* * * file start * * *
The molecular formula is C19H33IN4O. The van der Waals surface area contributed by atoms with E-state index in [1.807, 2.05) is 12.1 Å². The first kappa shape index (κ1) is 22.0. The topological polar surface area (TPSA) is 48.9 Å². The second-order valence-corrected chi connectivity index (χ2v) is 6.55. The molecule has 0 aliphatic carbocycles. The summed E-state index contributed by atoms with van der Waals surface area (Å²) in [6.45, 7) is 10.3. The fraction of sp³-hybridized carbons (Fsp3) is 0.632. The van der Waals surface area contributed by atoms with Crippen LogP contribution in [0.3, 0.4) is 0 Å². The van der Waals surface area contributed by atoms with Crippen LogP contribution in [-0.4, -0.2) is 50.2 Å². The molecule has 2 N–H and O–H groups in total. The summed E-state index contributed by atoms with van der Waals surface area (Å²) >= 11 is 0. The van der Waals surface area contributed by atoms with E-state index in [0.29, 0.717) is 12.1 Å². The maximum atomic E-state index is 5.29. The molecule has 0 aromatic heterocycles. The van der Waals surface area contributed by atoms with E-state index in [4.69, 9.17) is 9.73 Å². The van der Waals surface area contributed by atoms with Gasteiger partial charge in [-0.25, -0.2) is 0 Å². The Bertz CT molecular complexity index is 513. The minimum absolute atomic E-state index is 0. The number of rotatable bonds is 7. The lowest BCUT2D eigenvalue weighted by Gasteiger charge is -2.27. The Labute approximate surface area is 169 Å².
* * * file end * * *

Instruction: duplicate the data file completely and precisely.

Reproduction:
The molecular formula is C19H33IN4O. The van der Waals surface area contributed by atoms with E-state index in [1.807, 2.05) is 12.1 Å². The first kappa shape index (κ1) is 22.0. The topological polar surface area (TPSA) is 48.9 Å². The second-order valence-corrected chi connectivity index (χ2v) is 6.55. The molecule has 0 aliphatic carbocycles. The summed E-state index contributed by atoms with van der Waals surface area (Å²) in [6.45, 7) is 10.3. The fraction of sp³-hybridized carbons (Fsp3) is 0.632. The van der Waals surface area contributed by atoms with Crippen LogP contribution in [0.3, 0.4) is 0 Å². The van der Waals surface area contributed by atoms with Crippen LogP contribution in [-0.4, -0.2) is 50.2 Å². The molecule has 2 N–H and O–H groups in total. The summed E-state index contributed by atoms with van der Waals surface area (Å²) >= 11 is 0. The van der Waals surface area contributed by atoms with E-state index in [0.29, 0.717) is 12.1 Å². The maximum atomic E-state index is 5.29. The molecule has 0 aromatic heterocycles. The van der Waals surface area contributed by atoms with E-state index in [4.69, 9.17) is 9.73 Å². The van der Waals surface area contributed by atoms with Gasteiger partial charge in [-0.25, -0.2) is 0 Å². The Bertz CT molecular complexity index is 513. The minimum absolute atomic E-state index is 0. The number of rotatable bonds is 7. The lowest BCUT2D eigenvalue weighted by Gasteiger charge is -2.27. The Labute approximate surface area is 169 Å².